“How do you feel you’re changing?” I asked. She said that she was working harder in her classes because she knew that the teachers really cared about her. She was very proud of herself for quitting drugs. And she said that she wanted to work on being a better person. “Sporleder,” she said, “I love this school. It has really helped me a lot.”
A new world opened unexpectedly to her when she joined the school choir. The Lincoln music teacher Margaret Yount and our after-school site director Jeremy Gradwhal arranged for the school choir to work with the choir from the Park Plaza Retirement Community on a joint concert. The youngest senior citizen from the Park Plaza choir is 85 years old.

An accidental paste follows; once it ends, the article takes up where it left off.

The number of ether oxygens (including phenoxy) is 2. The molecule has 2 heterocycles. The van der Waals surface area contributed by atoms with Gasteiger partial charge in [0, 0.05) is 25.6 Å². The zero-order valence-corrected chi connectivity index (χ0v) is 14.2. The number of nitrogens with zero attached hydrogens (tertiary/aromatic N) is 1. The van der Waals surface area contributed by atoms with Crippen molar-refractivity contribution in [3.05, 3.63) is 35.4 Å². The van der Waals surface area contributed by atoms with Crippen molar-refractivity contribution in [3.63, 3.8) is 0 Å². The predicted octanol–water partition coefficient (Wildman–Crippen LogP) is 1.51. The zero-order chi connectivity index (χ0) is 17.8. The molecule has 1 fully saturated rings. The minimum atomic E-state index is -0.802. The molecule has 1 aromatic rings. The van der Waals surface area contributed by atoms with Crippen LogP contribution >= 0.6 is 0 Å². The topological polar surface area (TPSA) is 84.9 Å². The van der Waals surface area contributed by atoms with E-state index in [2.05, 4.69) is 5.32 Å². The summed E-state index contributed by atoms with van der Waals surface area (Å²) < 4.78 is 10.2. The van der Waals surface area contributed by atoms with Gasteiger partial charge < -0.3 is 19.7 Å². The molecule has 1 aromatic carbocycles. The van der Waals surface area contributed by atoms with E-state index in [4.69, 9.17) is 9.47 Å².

What transpired was nothing short of a miracle. The two groups became one. The senior choir was all over the cooks at the retirement center to make sure there were cookies made for the kids when they arrived for practice. Samantha loved being with the seniors and the friendships that she made.
The concert was held the first week of June at the China Pavilion at the Walla Walla Community College Theatre. It performed to a full house. The senior choir sang four songs of traditional Christian hymns. The Lincoln students sang four songs of contemporary rock. The two choirs sang the last four songs together. The songs were a mix of contemporary music, a stretch for both groups. The following Monday, I saw Samantha in the lunchroom eating a sandwich. I sat down and told her what a blessing it was for me to see how much she had grown as a person and how proud I was of her.